Birds of All Feathers Work Together to Hunt When Army Ants March
When army ants move out, a new Drexel University study found that, instead of chasing each other away, birds work together to follow the column and hunt the insects that marching ants scare out of hiding.
Common Artificial Sweetener Likely a Safe, Effective Birth Control, Pesticide for Insects, Drexel Study Finds
Erythritol, a non-nutritive sweetener found in products like Truvia, has proven effective in killing fly larvae and slowing down their egg production, making it a good candidate for human and pet-safe pesticide use.
Mountaineering Ants Use Body Heat to Warm Nests
Underground army ants can keep their nests — called bivouacs — warm with their body heat; this social warming may enable fragile offspring to survive in chilly mountain forests , according to Drexel University researchers.
Ladykiller: Artificial Sweetener Proves Deadly for Female Flies
In testing multiple artificial sweeteners, a Drexel University research team found that one was particularly deadly for female fruit flies — and left males relatively untouched.
Seeing the Light: Army Ants Evolve to Regain Sight and More in Return to Surface’s Complex Environment
A study of army ants revealed that some species increased their brain size, including visual brain regions, after evolving above-ground behavior. Their ancestors had lived mainly underground for nearly 60 million years. Such increases in brain capacity are a rarely-studied evolutionary phenomenon.
Do Insect Societies Share Brain Power?
A new Drexel study suggests that social behavior evolved very differently in the brains of social insects than in vertebrate animals such as mammals, birds and fish.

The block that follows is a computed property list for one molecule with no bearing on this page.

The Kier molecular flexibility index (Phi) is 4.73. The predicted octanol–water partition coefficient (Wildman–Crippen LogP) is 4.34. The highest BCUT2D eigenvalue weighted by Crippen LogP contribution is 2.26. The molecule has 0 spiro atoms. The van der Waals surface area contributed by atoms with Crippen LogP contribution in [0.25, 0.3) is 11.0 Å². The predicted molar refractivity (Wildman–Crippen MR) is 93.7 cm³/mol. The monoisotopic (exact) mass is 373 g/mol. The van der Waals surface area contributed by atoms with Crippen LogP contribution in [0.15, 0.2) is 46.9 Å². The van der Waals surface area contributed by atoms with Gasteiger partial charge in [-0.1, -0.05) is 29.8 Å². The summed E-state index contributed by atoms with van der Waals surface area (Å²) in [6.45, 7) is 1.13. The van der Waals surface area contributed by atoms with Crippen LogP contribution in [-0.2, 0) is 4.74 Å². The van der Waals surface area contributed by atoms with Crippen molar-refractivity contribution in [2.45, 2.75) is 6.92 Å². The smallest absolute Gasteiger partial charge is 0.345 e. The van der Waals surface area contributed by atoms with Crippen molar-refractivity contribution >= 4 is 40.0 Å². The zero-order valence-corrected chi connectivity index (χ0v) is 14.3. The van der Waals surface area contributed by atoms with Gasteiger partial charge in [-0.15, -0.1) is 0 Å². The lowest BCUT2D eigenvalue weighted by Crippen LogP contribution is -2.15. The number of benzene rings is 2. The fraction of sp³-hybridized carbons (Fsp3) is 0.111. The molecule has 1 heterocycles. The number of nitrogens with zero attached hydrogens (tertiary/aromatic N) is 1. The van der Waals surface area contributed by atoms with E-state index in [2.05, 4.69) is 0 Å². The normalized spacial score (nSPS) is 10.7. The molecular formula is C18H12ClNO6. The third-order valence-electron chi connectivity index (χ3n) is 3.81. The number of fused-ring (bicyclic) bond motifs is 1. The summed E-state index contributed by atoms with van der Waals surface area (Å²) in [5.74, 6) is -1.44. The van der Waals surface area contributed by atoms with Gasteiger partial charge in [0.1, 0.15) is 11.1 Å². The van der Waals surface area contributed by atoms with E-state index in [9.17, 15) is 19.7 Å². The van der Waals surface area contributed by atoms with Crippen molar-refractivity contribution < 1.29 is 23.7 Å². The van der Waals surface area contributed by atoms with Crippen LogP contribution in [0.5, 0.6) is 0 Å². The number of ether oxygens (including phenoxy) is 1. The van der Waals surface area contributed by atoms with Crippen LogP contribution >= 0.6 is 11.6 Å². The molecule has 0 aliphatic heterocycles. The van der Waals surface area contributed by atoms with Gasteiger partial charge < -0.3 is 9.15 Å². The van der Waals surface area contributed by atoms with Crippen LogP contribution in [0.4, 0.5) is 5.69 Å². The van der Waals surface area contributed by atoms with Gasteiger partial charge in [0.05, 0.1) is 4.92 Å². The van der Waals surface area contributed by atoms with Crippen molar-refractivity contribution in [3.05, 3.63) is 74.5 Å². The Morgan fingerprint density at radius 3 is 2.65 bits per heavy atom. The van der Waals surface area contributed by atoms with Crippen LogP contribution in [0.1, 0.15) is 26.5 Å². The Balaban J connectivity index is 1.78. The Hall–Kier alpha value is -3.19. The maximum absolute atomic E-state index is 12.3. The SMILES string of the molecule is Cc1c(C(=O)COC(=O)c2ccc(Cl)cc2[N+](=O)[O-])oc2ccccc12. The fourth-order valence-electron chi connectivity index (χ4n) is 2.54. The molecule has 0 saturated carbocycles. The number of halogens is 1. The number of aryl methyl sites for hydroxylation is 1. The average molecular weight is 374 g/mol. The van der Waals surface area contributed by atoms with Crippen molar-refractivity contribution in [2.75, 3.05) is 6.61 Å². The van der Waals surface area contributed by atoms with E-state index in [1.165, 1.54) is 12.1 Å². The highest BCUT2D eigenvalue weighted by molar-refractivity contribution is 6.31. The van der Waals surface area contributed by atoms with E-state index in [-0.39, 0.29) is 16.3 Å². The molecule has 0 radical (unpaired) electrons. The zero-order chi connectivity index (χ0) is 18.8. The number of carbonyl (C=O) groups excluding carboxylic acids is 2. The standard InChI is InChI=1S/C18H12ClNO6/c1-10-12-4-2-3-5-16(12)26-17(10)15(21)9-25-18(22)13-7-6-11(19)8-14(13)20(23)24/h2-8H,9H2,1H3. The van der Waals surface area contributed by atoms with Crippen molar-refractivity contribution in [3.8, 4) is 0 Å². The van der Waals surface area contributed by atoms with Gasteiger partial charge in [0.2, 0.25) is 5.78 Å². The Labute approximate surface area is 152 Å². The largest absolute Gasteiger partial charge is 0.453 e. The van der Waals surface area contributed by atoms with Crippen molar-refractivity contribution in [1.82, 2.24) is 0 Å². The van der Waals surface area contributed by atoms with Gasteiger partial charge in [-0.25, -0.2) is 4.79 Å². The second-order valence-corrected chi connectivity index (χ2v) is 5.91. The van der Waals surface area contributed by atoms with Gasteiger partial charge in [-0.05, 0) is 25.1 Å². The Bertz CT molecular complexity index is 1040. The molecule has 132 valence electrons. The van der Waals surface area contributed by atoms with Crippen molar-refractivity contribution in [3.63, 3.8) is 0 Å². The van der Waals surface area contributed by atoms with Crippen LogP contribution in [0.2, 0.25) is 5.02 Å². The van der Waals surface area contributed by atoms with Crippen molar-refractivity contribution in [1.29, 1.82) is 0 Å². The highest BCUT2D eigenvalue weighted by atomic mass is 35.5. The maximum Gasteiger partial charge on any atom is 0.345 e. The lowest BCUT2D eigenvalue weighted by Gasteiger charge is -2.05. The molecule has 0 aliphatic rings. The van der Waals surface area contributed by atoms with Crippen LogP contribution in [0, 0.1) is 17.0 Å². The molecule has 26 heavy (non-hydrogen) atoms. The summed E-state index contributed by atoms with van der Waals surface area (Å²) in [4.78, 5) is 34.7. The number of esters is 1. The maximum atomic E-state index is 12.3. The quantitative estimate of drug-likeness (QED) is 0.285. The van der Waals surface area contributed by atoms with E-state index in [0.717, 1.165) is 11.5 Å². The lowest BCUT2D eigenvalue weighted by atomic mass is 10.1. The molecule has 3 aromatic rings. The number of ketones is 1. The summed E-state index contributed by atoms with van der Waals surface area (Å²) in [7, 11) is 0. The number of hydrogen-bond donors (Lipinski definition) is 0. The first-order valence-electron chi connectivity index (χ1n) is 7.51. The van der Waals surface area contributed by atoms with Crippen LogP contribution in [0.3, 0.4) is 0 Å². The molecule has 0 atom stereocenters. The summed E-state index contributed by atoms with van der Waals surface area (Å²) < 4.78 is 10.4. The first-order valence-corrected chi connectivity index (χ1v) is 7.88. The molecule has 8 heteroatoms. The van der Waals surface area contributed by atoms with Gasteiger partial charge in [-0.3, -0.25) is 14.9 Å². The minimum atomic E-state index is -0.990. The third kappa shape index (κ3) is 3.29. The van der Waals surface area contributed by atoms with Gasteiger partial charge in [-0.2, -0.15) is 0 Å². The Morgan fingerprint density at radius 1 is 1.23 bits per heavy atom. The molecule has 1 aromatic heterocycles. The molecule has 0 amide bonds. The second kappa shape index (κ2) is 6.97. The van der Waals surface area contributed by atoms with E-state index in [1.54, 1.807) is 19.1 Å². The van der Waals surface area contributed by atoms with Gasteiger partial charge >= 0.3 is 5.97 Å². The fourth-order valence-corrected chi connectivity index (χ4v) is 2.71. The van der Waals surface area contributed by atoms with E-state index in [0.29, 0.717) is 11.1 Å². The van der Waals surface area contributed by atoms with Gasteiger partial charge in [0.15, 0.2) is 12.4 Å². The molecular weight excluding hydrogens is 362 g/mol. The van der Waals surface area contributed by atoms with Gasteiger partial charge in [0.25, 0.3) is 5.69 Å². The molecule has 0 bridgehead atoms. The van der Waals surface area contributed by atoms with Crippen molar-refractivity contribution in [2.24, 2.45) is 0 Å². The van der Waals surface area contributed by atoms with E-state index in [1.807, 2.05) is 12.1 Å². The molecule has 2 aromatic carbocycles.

Underground Ants Can't Take the Heat
A new Drexel study shows underground species of army ants are much less tolerant of high temperatures than their aboveground relatives—and that could mean climate change models lack a key element of how animal physiology could affect responses to changing environments.
You Catch (and Kill) More Flies with This Sweetener
In a study that began as a sixth-grade science fair project, researchers at Drexel University have found that a popular non-nutritive sweetener, erythritol, may be an effective and human-safe insecticide. Erythritol, the main component of the sweetener Truvia®, was toxic to fruit flies in the Drexel team’s study.
Paperwasps in Different Castes Develop Different-Sized Sensory Brain Structures
A queen in a paperwasp colony largely stays in the dark. The worker wasps, who fly outside to seek food and building materials, see much more of the world around them. A new study led by Drexel professor Sean O'Donnell, PhD, indicates that the brain regions involved in sensory perception also develop differently in these castes, according to the different behavioral reliance on the senses.
Private Landowners Can Help Protect Biodiversity "Arks" in Tropical Reserves
Many of the world’s tropical protected areas are struggling to sustain their biodiversity, according to a study just published in Nature by more than 200 scientists from around the world. Among them, Drexel's Dr. Sean O’Donnell, highlighted the important, beneficial role of private landowners who work to preserve biodiversity in their land surrounding tropical reserves.